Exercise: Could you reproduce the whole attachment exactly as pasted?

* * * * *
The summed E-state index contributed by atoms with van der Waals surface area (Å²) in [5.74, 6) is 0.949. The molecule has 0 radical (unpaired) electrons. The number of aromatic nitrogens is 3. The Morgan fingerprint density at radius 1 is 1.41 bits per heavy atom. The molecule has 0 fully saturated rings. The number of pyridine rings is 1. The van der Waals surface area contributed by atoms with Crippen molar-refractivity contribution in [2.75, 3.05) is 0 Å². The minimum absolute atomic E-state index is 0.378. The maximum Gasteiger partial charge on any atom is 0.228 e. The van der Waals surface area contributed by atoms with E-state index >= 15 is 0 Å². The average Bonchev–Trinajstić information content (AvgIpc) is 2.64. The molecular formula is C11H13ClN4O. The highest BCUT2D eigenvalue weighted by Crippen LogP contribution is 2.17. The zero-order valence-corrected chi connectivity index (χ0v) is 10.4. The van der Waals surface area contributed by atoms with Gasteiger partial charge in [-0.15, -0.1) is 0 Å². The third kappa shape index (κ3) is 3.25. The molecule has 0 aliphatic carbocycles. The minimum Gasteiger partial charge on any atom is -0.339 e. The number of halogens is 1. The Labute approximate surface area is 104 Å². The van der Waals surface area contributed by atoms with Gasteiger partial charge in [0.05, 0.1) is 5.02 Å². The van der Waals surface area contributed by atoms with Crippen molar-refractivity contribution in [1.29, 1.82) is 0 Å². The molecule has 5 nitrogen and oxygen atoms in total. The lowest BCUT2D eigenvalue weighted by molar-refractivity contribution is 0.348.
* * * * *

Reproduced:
The summed E-state index contributed by atoms with van der Waals surface area (Å²) in [5.74, 6) is 0.949. The molecule has 0 radical (unpaired) electrons. The number of aromatic nitrogens is 3. The Morgan fingerprint density at radius 1 is 1.41 bits per heavy atom. The molecule has 0 fully saturated rings. The number of pyridine rings is 1. The van der Waals surface area contributed by atoms with Crippen molar-refractivity contribution in [2.75, 3.05) is 0 Å². The minimum absolute atomic E-state index is 0.378. The maximum Gasteiger partial charge on any atom is 0.228 e. The van der Waals surface area contributed by atoms with E-state index >= 15 is 0 Å². The average Bonchev–Trinajstić information content (AvgIpc) is 2.64. The molecular formula is C11H13ClN4O. The highest BCUT2D eigenvalue weighted by Crippen LogP contribution is 2.17. The zero-order valence-corrected chi connectivity index (χ0v) is 10.4. The van der Waals surface area contributed by atoms with Gasteiger partial charge in [-0.15, -0.1) is 0 Å². The third kappa shape index (κ3) is 3.25. The molecule has 0 aliphatic carbocycles. The minimum Gasteiger partial charge on any atom is -0.339 e. The number of halogens is 1. The Labute approximate surface area is 104 Å². The van der Waals surface area contributed by atoms with Gasteiger partial charge in [0.05, 0.1) is 5.02 Å². The van der Waals surface area contributed by atoms with Crippen molar-refractivity contribution in [1.29, 1.82) is 0 Å². The molecule has 5 nitrogen and oxygen atoms in total. The lowest BCUT2D eigenvalue weighted by molar-refractivity contribution is 0.348.